It was during the 1980s that AIRVAC began selling international licenses to install its patented technology. In 1987, it sold a license agreement to Ebara Corp., a Japanese company and one of the world’s largest pump manufacturers. Ebara liked the technology so much that it purchased AIRVAC a year later. Through the relationship with Ebara came people like Tom LaHue, who would later become AIRVAC’s international sales manager, Yoji Yuki and Sam Hirano, who both served the company as president.

In 1990, another key player joined the AIRVAC team — Rich Naret. Naret, P.E., was initially hired to run the AIRVAC office in Tampa, Fla., but he was quickly elevated to national sales manager, and later, vice president. He came to the company with vast vacuum sewer experience. For 10 years Naret had worked with Cerrone and Associates, a leading civil engineering firm that had designed and installed nearly a dozen AIRVAC systems. Naret’s experience with the technology so impressed the U.S. Environmental Protection Agency (EPA) that the EPA asked him to author the chapter on vacuum sewers in its technical manual on alternative sewer systems. Naret later authored the vacuum chapter of the Water Environment Federation Manual of Practice on alternative sewer systems and remains one of the leading authorities on vacuum sewers in the United States.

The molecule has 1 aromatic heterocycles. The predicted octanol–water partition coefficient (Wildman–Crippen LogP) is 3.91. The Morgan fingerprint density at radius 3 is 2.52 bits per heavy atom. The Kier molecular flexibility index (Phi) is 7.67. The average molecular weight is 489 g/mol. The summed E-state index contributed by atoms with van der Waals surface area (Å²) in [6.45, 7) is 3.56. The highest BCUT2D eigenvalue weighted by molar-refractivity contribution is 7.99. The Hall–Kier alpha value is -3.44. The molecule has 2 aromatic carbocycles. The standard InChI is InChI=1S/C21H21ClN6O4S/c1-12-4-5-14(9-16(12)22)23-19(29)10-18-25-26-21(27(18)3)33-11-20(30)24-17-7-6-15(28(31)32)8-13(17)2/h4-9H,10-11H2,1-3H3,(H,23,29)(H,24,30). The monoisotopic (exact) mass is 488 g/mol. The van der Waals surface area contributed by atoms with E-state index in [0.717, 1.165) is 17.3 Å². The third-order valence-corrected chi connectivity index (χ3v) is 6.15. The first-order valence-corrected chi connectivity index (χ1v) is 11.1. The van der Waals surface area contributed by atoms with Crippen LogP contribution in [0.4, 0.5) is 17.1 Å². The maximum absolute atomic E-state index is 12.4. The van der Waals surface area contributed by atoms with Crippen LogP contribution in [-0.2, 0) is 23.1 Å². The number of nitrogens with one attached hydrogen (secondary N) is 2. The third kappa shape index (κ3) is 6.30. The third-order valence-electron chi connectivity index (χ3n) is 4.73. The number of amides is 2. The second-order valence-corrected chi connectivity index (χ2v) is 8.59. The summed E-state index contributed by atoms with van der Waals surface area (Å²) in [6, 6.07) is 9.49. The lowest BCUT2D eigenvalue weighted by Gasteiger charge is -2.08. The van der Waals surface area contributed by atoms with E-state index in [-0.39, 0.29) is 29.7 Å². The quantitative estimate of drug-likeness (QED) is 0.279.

The 1990s were a period of strong growth for AIRVAC, as the company installed nearly 100 new systems in the United States during the decade. In 2000, Jones was named president. In 2005, Ebara sold AIRVAC to Bilfinger Berger, a multi-billion dollar international company based in Germany. By the end of 2010, revenue was more than ten-fold what it was in 1990.

AIRVAC views the previous 40 years as a mere prelude to growth they anticipate in the coming years. Engineers now embrace vacuum technology as an effective sewer solution in many circumstances. Cost-savings, ease of installation and easy maintenance make it a favorite of public works directors. AIRVAC sewers also provide a high degree of environmental protection, a benefit that becomes more important every year. Add AIRVAC’s experience, their continuing support of their clients and their core Midwest values and it is easy to see why this is a winning combination.

Steve Gibbs is a freelance writer in Memphis, Tenn., with 25 years of experience covering wastewater collection technologies.